Brett Callow, a threat analyst and ransomware expert at the security firm Emsisoft, told Mother Jones that he had spotted Sol Oriens’s internal information posted to the REvil Ransomware’s dark web blog.
According to Callow, the leaked information so far seems relatively benign. Callow described the data as, “a company payroll form from September 2020, outing a handful of employees’ names, social security numbers, and quarterly pay. There’s also a company contracts ledger, and a portion of a memo outlining worker training plans.”
It remains to be seen if the REvil Ransomware gang has got its hands on more sensitive information. Regardless, the attack is concerning for many, given that a company working with nuclear armaments was able to be breached from the outside. As Mother Jones pointed out, the NNSA is responsible for maintaining and securing the nation’s nuclear weapons stockpile and works on nuclear applications for the military, along with other highly sensitive missions.
The REvil Ransomware gang blamed the victim in the attack, stating Sol Oriens “did not take all necessary action to protect personal data of their employees and software development for partner companies.”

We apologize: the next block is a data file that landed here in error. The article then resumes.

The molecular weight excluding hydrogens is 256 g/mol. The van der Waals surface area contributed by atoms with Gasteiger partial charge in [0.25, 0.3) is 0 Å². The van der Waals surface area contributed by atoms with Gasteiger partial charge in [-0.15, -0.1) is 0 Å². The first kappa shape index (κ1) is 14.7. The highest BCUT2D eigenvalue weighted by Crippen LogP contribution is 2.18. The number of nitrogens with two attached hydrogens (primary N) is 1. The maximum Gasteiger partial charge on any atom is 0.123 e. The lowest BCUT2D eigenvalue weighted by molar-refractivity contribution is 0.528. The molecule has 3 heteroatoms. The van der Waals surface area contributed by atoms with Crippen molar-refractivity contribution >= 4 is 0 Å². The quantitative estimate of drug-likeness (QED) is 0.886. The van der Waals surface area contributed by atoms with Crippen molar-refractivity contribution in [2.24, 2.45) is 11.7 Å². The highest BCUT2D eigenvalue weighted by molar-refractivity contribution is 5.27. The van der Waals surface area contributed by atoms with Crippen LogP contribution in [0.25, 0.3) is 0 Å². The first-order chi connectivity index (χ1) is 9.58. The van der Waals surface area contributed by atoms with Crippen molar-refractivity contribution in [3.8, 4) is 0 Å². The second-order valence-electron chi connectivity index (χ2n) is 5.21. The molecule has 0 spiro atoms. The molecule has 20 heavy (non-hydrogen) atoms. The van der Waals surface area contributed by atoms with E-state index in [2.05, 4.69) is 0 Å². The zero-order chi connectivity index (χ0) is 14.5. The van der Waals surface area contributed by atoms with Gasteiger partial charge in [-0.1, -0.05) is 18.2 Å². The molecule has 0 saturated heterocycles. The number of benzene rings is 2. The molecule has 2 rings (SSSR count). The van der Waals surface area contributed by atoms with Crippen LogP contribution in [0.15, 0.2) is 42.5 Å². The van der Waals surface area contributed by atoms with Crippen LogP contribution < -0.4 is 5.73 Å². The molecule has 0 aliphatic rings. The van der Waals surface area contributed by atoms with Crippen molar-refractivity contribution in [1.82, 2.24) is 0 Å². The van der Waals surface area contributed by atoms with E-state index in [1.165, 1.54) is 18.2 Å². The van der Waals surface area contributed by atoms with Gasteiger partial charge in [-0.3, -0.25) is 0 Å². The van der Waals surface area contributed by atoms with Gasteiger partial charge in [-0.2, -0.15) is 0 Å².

REvil Ransomware Analysis
REvil Ransomware is a Ransomware-as-a-Service (RaaS), meaning it can be sold on a subscription basis and is usable by just about anybody. In 2020, it extorted large amounts of money for corporations and individuals. According to researchers, it is the most widespread ransomware strain. Groups using have a knack for shaking down businesses that don’t meet their demands, often through threats or leaking dating.
REvil Ransomware, also known as Sodinokibi, first appeared in April 2019 and rose to prominence after another RaaS gang called GandCrab shut down its service. REvil was first advertised on Russian-language cybercrime forums. The main actor associated with advertising and promoting REvil ransomware is called Unknown aka UNKN. In the early days of REvil, researchers and security firms identified it as a strain of GandCrab, or at least established multiple links between the two. An alleged member of the group, using the handle Unknown, confirmed in an interview that the ransomware was not a new creation and that it was built on top of an older codebase that the group acquired.